For the past few years, October 19 – which, of course, is today – has been in the Church the feast day of the North American Martyrs. For decades previous this same feast had been celebrated on September 26, a day of no small solemnity in Jesuit houses. When the date was changed, this came as something of a wrench, like changing the feast of St. Thomas from March 7 to January 28. It strikes us as almost a violation of the natural law.
The Collect prayer of yesterday’s Mass mentions the North American martyrs simply as Isaac, John, and their companions, or if you happen to be in Canada, then John, Isaac, and their companions. The liturgy makes no mention, as it has no reason to, that they were French by birth and nationality; that they were eight in number, that six were Jesuit priests and the other two, at the time of their deaths, brothers in this same least Society.
The Collect prayer mentions North America as the place where these saints labored and died. It defines the locale no more precisely than that. Actually, what is now central New York State was the site of Father Jogues’ labors and death, his and the two Brothers René Goupil and John Lalande. The western sector of the present Canadian province of Ontario, along the eastern shore of Lake Huron around the present town of Midland, is where Brébeuf and Lalemant, Daniel, Garnier, and Chabanel labored and died.
In New York State, about forty miles west of the state capital, along the south bank of the Mohawk River in the wide valley that divides the Catskill mountains to the south from the Adirondacks to the north, is the small village, not much more than a post office, of Auriesville. A few miles to the east, sloping upward from the south bank of the river, are several acres that the Jesuits have owned now for many decades. They call it the Auriesville Shrine, and it is a pilgrimage center for Catholics of the Northeast. The Jesuits built a shrine there, a large dodecahedron with seventy-two doors, a bit of a monstrosity in fact. But it really doesn’t matter much. It is not the building that sanctifies that portion of real estate; what Father Jogues suffered and did there hallowed that spot far beyond the power of future generations to add or subtract.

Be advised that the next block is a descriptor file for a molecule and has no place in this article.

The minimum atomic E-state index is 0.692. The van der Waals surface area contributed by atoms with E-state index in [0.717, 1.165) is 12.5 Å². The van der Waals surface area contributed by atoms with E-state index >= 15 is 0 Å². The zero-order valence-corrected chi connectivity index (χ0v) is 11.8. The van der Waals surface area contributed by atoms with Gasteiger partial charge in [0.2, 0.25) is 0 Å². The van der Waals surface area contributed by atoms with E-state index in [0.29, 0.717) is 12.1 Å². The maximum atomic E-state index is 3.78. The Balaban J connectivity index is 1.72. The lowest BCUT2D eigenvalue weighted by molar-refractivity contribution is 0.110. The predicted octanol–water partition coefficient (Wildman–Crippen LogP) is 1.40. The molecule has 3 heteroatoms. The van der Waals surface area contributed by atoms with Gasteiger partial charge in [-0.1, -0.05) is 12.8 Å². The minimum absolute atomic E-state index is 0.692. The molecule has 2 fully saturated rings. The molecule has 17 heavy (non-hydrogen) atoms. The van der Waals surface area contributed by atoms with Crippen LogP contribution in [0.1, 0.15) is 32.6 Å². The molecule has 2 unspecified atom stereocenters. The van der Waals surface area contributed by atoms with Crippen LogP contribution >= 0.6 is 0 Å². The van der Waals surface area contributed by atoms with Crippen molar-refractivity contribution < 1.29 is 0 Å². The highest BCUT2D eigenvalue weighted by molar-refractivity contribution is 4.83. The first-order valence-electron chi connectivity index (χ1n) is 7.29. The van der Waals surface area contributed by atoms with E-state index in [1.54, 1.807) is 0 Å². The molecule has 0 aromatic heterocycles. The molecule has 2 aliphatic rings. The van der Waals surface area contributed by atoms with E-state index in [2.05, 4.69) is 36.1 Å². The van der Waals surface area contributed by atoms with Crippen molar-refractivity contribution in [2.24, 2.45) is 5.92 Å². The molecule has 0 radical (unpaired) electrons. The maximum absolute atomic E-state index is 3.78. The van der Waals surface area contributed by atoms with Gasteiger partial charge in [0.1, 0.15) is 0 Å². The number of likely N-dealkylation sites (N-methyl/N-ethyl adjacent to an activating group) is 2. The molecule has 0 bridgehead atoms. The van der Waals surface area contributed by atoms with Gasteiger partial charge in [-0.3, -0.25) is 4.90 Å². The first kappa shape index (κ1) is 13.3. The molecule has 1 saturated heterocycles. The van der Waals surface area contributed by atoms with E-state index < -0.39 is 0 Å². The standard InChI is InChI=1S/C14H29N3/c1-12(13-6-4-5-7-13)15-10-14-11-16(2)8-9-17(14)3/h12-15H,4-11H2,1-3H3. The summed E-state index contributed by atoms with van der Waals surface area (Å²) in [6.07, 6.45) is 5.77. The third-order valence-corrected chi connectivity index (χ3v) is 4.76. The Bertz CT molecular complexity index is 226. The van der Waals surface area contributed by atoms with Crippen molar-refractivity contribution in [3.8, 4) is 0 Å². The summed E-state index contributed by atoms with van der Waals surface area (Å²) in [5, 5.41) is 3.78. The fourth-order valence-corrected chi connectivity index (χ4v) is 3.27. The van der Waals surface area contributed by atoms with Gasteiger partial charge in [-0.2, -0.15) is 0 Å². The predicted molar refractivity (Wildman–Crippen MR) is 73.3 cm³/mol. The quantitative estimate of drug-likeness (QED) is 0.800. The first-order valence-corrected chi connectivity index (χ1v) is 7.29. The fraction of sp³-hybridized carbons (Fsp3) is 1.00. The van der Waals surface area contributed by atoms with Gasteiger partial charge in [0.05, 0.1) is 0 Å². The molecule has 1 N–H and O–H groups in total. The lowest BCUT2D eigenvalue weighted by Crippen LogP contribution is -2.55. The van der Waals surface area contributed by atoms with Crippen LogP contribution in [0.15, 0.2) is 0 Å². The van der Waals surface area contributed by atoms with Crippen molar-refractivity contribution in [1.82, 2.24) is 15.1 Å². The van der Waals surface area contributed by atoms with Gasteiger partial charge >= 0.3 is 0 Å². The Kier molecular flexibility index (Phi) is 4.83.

One walks the paths among the trees there even today and one has the sense of being in a sanctuary or walking on sacred ground, ground hallowed some three hundred and forty years ago by the priest who spent thirteen months there as a captive of the Mohawk Indians, literally a slave of the savages. It is ground sanctified, more precisely, by the patience and privation there, by the quiet persistent energy with which he went about doing what he could for the salvation of souls, by the love of Our Lord and Savior Jesus Christ, which motivated it all.